My spouse is cohabitating. Can I stop alimony payments?
2012, a new alimony law went into effect in Massachusetts. This
alimony law contains a provision that reads:
General term alimony shall be suspended, reduced or terminated upon
the cohabitation of the recipient spouse when the payor shows that
the recipient spouse has maintained a common household, as defined in
this subsection, with another person for a continuous period of at
least 3 months
language seems to say that if the ex-spouse cohabits for three months
or longer that alimony is automatically terminated, reduced, or
suspended. However, that is an incorrect interpretation of this law.
payment or non-payment of alimony is controlled by court orders.
Unless and until a Judge orders termination or suspension of alimony
existing orders must be obeyed. This means that alimony must
continue to be paid until a judge issues an order that changes the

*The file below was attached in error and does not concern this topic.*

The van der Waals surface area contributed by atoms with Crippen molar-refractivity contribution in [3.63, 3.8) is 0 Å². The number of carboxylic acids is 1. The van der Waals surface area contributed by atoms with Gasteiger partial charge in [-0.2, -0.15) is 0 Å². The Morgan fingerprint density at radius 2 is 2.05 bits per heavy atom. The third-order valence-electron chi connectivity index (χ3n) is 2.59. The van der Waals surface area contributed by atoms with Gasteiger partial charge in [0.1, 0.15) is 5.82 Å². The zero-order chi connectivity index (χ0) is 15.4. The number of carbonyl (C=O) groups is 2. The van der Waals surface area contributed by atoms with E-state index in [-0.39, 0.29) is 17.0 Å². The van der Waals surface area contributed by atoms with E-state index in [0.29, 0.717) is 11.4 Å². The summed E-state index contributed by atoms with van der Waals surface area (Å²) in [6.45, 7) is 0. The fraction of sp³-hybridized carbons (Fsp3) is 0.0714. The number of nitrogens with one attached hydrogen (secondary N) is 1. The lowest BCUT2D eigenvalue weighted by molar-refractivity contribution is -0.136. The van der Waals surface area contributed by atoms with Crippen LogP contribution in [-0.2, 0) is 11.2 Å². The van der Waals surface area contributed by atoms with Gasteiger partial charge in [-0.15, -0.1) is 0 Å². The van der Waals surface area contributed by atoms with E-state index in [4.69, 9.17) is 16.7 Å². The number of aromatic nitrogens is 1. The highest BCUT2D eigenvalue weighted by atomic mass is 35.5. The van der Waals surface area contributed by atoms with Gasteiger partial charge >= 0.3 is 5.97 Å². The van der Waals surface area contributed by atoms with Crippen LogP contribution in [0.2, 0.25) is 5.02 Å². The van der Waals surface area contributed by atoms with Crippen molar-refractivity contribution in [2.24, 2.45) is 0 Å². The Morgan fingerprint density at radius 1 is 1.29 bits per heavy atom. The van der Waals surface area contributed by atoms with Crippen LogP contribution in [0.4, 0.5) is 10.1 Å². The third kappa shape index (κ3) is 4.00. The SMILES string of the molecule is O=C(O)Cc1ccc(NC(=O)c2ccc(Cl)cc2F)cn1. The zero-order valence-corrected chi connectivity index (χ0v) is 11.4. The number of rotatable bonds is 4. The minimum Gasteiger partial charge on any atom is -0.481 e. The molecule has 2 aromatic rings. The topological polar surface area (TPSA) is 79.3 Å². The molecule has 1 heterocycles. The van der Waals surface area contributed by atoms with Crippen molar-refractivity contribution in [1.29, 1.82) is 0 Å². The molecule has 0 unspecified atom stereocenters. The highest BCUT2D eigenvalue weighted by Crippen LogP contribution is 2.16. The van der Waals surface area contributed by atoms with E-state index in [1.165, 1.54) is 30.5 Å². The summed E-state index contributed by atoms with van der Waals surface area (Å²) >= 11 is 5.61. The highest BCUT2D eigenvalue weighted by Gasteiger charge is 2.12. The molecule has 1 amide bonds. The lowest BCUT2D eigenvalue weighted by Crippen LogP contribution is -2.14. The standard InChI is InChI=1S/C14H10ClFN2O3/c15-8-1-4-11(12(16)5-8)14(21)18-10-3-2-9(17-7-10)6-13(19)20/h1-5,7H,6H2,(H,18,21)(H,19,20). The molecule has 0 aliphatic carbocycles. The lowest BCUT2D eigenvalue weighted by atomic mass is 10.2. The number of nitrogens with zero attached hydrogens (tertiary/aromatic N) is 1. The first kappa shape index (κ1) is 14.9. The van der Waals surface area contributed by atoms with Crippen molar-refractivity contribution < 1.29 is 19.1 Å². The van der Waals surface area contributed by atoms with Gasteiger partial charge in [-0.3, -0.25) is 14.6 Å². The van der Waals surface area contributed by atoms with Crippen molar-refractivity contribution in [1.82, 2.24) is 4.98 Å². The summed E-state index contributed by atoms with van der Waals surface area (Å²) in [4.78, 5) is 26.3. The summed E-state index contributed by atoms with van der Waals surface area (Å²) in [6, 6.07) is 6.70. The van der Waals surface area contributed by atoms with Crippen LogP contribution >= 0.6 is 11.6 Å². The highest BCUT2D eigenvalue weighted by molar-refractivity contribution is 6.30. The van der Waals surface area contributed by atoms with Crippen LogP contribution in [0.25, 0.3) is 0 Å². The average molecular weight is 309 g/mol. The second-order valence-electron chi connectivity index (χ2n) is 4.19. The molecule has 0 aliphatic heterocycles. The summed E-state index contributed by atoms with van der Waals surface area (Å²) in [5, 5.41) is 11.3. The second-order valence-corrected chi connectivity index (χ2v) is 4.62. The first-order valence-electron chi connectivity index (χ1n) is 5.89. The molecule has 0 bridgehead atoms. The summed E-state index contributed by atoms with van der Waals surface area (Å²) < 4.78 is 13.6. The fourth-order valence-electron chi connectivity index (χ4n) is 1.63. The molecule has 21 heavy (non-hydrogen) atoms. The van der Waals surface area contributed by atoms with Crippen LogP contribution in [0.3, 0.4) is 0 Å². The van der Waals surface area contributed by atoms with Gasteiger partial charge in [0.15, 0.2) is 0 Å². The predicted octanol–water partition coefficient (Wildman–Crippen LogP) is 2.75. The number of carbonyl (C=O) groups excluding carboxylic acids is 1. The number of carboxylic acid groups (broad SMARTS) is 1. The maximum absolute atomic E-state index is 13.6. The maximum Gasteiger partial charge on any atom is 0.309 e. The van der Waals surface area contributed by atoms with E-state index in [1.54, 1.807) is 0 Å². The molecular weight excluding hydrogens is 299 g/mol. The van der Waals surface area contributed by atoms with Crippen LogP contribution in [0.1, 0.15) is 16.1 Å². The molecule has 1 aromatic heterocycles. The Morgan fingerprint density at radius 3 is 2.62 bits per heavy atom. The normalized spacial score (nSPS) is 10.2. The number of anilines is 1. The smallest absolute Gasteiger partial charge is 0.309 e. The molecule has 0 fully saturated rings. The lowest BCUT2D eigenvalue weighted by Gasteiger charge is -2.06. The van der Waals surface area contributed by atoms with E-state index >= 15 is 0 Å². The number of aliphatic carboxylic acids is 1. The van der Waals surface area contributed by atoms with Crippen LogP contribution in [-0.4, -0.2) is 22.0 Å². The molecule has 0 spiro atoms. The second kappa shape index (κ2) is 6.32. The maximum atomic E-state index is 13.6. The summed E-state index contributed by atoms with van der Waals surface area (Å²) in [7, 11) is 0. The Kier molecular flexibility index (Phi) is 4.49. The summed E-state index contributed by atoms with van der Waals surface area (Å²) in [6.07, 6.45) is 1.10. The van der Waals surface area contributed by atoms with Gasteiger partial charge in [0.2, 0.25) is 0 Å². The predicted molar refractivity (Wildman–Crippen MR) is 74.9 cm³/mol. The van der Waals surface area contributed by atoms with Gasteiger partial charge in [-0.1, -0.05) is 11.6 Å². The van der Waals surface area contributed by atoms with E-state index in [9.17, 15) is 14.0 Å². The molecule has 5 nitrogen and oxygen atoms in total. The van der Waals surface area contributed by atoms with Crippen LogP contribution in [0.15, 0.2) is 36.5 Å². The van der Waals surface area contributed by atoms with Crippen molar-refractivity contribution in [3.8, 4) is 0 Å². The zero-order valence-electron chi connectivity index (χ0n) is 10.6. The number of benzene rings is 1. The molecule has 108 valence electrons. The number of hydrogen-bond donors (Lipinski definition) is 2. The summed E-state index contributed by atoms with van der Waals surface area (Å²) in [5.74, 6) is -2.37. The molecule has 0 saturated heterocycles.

existing orders. Some separation agreements and divorce decrees have
language that automatically terminates alimony upon cohabitation.
Other agreements can't be modified by a Judge and alimony must
continue to be paid despite the cohabitation. The rest of the orders
of alimony must be presented to a judge in the form of a modification
action in which the relief sought is termination of alimony. This
allows the judge to hear facts to determine if cohabitation has
occurred. In some cases, a judge may reduce alimony instead of
terminating the payments.
is a complicated area of law. Wrongful termination of alimony can
result in a judgment of contempt against the payor. Before taking a
unilateral action that violates a court order a family law attorney
should be consulted. Such an attorney can review the existing orders
and evidence of cohabitation and advise on the parties rights and
obligations concerning future alimony.